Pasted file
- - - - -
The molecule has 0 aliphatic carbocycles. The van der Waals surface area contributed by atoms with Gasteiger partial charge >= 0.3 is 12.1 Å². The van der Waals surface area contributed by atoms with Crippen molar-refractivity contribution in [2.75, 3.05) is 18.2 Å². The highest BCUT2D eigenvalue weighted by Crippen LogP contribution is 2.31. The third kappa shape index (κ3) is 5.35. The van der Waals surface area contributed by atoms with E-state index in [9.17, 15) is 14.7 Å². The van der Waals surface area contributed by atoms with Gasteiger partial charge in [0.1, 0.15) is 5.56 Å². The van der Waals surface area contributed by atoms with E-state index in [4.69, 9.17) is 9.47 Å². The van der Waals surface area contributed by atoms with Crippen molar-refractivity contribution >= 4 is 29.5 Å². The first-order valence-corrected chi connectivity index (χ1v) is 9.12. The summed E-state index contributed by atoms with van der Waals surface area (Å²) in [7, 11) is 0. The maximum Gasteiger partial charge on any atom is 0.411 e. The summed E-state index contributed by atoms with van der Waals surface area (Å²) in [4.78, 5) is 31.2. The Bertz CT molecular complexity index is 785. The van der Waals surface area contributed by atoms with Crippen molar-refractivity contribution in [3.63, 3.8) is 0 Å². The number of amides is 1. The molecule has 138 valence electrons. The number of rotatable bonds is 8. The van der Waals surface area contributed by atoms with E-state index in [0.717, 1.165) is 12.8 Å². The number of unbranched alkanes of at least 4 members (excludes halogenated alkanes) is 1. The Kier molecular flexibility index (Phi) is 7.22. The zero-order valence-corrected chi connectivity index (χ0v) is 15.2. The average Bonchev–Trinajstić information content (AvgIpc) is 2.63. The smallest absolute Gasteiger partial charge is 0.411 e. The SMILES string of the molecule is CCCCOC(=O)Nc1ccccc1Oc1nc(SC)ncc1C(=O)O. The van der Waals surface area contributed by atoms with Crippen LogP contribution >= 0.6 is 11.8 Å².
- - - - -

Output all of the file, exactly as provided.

The molecule has 0 aliphatic carbocycles. The van der Waals surface area contributed by atoms with Gasteiger partial charge >= 0.3 is 12.1 Å². The van der Waals surface area contributed by atoms with Crippen molar-refractivity contribution in [2.75, 3.05) is 18.2 Å². The highest BCUT2D eigenvalue weighted by Crippen LogP contribution is 2.31. The third kappa shape index (κ3) is 5.35. The van der Waals surface area contributed by atoms with E-state index in [9.17, 15) is 14.7 Å². The van der Waals surface area contributed by atoms with Gasteiger partial charge in [0.1, 0.15) is 5.56 Å². The van der Waals surface area contributed by atoms with E-state index in [4.69, 9.17) is 9.47 Å². The van der Waals surface area contributed by atoms with Crippen molar-refractivity contribution >= 4 is 29.5 Å². The first-order valence-corrected chi connectivity index (χ1v) is 9.12. The summed E-state index contributed by atoms with van der Waals surface area (Å²) in [7, 11) is 0. The maximum Gasteiger partial charge on any atom is 0.411 e. The summed E-state index contributed by atoms with van der Waals surface area (Å²) in [4.78, 5) is 31.2. The Bertz CT molecular complexity index is 785. The van der Waals surface area contributed by atoms with Crippen molar-refractivity contribution in [3.63, 3.8) is 0 Å². The number of amides is 1. The molecule has 138 valence electrons. The number of rotatable bonds is 8. The van der Waals surface area contributed by atoms with E-state index in [0.717, 1.165) is 12.8 Å². The number of unbranched alkanes of at least 4 members (excludes halogenated alkanes) is 1. The Kier molecular flexibility index (Phi) is 7.22. The zero-order valence-corrected chi connectivity index (χ0v) is 15.2. The average Bonchev–Trinajstić information content (AvgIpc) is 2.63. The smallest absolute Gasteiger partial charge is 0.411 e. The SMILES string of the molecule is CCCCOC(=O)Nc1ccccc1Oc1nc(SC)ncc1C(=O)O. The van der Waals surface area contributed by atoms with Crippen LogP contribution >= 0.6 is 11.8 Å².